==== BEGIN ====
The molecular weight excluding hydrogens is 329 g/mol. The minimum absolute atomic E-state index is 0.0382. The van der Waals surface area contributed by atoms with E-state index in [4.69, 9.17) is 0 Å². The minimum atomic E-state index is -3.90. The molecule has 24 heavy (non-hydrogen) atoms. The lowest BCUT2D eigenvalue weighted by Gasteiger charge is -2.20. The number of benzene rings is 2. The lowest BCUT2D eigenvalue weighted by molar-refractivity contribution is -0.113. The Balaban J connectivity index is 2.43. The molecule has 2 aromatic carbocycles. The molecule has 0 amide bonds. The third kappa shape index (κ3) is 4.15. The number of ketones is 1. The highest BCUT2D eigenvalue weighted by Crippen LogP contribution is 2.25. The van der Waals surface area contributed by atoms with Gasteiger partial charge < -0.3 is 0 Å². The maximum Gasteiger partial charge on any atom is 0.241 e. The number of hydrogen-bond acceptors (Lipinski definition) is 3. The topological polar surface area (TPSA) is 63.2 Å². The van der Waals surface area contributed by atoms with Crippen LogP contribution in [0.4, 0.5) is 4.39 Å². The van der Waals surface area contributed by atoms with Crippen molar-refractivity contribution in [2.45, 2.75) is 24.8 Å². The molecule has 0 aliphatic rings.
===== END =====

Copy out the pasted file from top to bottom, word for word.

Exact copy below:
The molecular weight excluding hydrogens is 329 g/mol. The minimum absolute atomic E-state index is 0.0382. The van der Waals surface area contributed by atoms with E-state index in [4.69, 9.17) is 0 Å². The minimum atomic E-state index is -3.90. The molecule has 24 heavy (non-hydrogen) atoms. The lowest BCUT2D eigenvalue weighted by Gasteiger charge is -2.20. The number of benzene rings is 2. The lowest BCUT2D eigenvalue weighted by molar-refractivity contribution is -0.113. The Balaban J connectivity index is 2.43. The molecule has 2 aromatic carbocycles. The molecule has 0 amide bonds. The third kappa shape index (κ3) is 4.15. The number of ketones is 1. The highest BCUT2D eigenvalue weighted by Crippen LogP contribution is 2.25. The van der Waals surface area contributed by atoms with Gasteiger partial charge < -0.3 is 0 Å². The maximum Gasteiger partial charge on any atom is 0.241 e. The number of hydrogen-bond acceptors (Lipinski definition) is 3. The topological polar surface area (TPSA) is 63.2 Å². The van der Waals surface area contributed by atoms with Crippen LogP contribution in [0.4, 0.5) is 4.39 Å². The van der Waals surface area contributed by atoms with Crippen molar-refractivity contribution in [2.45, 2.75) is 24.8 Å². The molecule has 0 aliphatic rings.